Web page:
- Coughing is a common symptom often associated with asthma, acid reflux, and COPD.
- Some medications and postnasal drip can also cause a persistent cough.
- Chronic cough could signify a post-COVID symptom called ‘Long COVID.’
- Drinking fluids, avoiding irritants, and practicing good hygiene can help manage cough symptoms.
- Seeking medical attention for a persistent cough is crucial for diagnosing underlying health issues.
Coughing is a common symptom that everyone has experienced at least once in their lifetime. The occasional cough is usually not a cause for concern and can go away on its own or with the help of simple remedies. However, it could be a sign of a chronic cough when you have been coughing for over two months with no improvement. A chronic cough can be tiring, uncomfortable, and sometimes even painful. Here’s what you need to know about coughs, common reasons for chronic coughs, and ways to deal with them.
Why Do People Cough?
Coughing is a natural reflex that helps clear the airways of mucus, irritants, and foreign particles. It is usually triggered by irritation or inflammation in the throat, lungs, or air passages. It’s a natural process, but what’s not natural is when it persists for a long time. Many factors can contribute to a chronic cough. Here are some of them:
Asthma is a long-term respiratory condition that affects the airways, making breathing difficult. One of the symptoms of asthma is a persistent cough. The asthma cough is usually more noticeable at night or early in the morning. If you have asthma, you may also experience wheezing, chest tightness, and shortness of breath. The treatment of asthma includes medication to control inflammation and bronchodilators to relieve symptoms. Working with your doctor to manage your asthma symptoms is essential.
2. Acid Reflux
Acid reflux, or gastroesophageal reflux disease (GERD), occurs when the stomach acid flows back into the esophagus. A chronic cough is a prevalent symptom of acid reflux. When the acid irritates the esophagus, it can trigger the cough reflex. Treatment for acid reflux may include medications that reduce acid production and lifestyle changes like avoiding large meals and acidic foods, losing weight, and elevating the head of the bed.
3. Postnasal Drip
Postnasal drip happens when mucus from the nasal passages drips down the back of the throat, triggering the cough reflex. A chronic cough due to postnasal drip is usually worse at night. The treatment for postnasal drip includes medications like antihistamines, decongestants, and nasal sprays. You can also try breathing in steam or using a humidifier to help thin the mucus and make it easier to cough up.
4. Chronic Obstructive Pulmonary Disease (COPD)
COPD is a long-term respiratory condition that includes chronic bronchitis and emphysema. A chronic cough is a common symptom of COPD. The cough may produce a lot of sputum or mucus. Other symptoms of COPD include shortness of breath, wheezing, and chest tightness. Treatment for COPD includes medications that help reduce inflammation and relax the airways. Oxygen therapy may also be necessary in severe cases.
5. Medication Side Effects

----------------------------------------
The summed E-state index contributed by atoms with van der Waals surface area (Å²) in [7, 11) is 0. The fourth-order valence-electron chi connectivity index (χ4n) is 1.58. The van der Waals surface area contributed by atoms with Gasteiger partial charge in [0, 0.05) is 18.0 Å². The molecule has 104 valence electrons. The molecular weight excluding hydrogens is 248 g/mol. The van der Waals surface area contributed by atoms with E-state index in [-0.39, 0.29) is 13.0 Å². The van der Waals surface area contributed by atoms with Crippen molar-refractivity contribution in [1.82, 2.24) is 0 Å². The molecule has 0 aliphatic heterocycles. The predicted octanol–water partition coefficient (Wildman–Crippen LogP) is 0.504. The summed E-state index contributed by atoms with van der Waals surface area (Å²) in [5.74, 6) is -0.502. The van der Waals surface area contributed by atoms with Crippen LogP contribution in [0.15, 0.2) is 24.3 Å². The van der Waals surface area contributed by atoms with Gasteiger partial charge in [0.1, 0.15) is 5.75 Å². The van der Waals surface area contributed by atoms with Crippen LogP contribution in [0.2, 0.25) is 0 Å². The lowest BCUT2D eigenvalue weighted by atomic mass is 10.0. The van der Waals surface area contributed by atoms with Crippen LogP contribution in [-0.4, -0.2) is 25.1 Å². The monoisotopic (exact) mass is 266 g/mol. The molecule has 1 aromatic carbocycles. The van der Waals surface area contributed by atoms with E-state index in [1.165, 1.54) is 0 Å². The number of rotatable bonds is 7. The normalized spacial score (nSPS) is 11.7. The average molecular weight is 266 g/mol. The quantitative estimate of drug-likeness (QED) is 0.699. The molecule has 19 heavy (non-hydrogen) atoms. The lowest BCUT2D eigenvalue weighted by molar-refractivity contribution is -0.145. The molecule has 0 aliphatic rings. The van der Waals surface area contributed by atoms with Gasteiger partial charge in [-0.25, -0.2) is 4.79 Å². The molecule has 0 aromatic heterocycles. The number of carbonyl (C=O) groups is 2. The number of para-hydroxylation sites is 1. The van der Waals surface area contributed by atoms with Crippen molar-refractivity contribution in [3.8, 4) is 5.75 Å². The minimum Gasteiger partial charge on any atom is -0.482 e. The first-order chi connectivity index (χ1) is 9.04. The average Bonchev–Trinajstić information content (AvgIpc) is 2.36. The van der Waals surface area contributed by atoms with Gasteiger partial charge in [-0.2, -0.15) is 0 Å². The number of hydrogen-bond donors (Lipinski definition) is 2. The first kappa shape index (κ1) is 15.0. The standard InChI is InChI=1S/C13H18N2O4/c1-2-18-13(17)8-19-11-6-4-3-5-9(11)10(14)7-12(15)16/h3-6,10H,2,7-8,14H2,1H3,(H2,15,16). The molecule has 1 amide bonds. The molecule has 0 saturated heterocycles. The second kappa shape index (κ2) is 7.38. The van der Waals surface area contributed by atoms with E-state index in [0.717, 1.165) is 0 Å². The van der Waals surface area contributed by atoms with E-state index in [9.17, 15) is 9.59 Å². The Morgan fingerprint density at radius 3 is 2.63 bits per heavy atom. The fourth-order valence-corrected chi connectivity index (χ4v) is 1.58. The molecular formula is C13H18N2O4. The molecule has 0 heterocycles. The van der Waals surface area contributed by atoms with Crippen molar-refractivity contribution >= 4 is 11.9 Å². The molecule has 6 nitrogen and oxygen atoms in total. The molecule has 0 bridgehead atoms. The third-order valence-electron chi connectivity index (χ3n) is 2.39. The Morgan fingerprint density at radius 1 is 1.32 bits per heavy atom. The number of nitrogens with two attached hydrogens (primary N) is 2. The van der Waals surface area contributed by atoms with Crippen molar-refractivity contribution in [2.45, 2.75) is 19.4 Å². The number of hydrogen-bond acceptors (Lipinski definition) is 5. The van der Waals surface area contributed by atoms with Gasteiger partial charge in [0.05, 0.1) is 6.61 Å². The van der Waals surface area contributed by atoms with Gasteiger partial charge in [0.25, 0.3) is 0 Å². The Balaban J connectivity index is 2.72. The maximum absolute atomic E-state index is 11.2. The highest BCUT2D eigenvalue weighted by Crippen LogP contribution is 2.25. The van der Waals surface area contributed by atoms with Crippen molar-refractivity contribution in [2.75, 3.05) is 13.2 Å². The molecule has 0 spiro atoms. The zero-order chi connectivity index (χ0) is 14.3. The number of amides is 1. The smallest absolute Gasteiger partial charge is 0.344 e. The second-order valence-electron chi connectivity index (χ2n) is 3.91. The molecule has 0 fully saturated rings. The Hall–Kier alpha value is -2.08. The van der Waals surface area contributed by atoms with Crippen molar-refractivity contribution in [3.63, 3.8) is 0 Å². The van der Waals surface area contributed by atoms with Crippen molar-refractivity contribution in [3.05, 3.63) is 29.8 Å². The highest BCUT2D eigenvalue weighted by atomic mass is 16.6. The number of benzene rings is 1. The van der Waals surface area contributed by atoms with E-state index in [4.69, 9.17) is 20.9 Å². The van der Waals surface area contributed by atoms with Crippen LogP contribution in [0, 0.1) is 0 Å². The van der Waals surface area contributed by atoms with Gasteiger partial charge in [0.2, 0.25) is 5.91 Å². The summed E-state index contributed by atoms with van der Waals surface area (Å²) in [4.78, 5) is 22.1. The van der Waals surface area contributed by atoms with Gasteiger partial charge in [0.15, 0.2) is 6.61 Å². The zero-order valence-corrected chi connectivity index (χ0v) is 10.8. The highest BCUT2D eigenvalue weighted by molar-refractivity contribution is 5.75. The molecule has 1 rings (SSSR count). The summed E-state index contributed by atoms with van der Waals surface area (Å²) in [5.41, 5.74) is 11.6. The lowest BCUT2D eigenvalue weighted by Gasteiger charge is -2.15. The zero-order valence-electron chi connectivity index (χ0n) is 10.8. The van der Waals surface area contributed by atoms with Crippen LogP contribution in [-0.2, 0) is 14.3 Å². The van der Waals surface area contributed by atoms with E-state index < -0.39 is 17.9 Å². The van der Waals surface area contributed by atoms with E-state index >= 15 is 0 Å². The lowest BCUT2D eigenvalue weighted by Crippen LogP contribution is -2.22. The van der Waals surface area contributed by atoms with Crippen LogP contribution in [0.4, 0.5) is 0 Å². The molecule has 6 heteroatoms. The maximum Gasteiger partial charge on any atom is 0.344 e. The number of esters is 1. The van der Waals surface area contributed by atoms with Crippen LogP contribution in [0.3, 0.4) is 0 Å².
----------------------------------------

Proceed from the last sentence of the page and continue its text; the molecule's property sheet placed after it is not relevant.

Some medications may cause a chronic cough as a side effect. Examples of such medications include ACE inhibitors used to lower blood pressure and some medications used to treat heart disease and arrhythmias. If you suspect a medication is causing your cough, talk to your doctor about alternatives.
6. Long COVID
Lastly, one of the most recent reasons for chronic cough is COVID. Many people who have recovered from COVID-19 experience lingering symptoms, including a persistent cough. While the exact cause of this post-COVID symptom is still being studied, some possible explanations include lung scarring, inflammation, or damage to the nerves that control coughing. You must undergo a reputable long COVID treatment if you ever experience this symptom. The treatment can include a combination of medications, breathing exercises, and lifestyle changes.
Dealing with Chronic Cough
Dealing with a chronic cough can be challenging, but there are some ways to help manage the symptoms:
- Stay hydrated by drinking plenty of fluids to thin out mucus and make it easier to cough up.
- Try over-the-counter cough suppressants or throat lozenges to soothe your throat and reduce the urge to cough.
- Avoid irritants like smoke, pollution, and chemicals that can worsen a chronic cough.
- Practice good hand hygiene to prevent respiratory infections that trigger or aggravate a chronic cough.
- Use a humidifier or steamy showers to help loosen mucus and ease coughing.
- Consider practicing deep breathing exercises to help strengthen your respiratory muscles and improve lung function.
If your chronic cough persists despite these measures, it’s essential to consult a doctor for proper diagnosis and treatment. While a chronic cough may not seem severe, ignoring it could lead to underlying health issues. Take care of yourself and seek medical attention when needed. There are many potential reasons for a chronic cough, and understanding the cause is crucial in finding the best treatment plan. Remember to manage your respiratory health by maintaining good hygiene, avoiding triggers, and seeking medical care when necessary. Don’t let a chronic cough disrupt your daily life – seek help and find relief from this persistent symptom.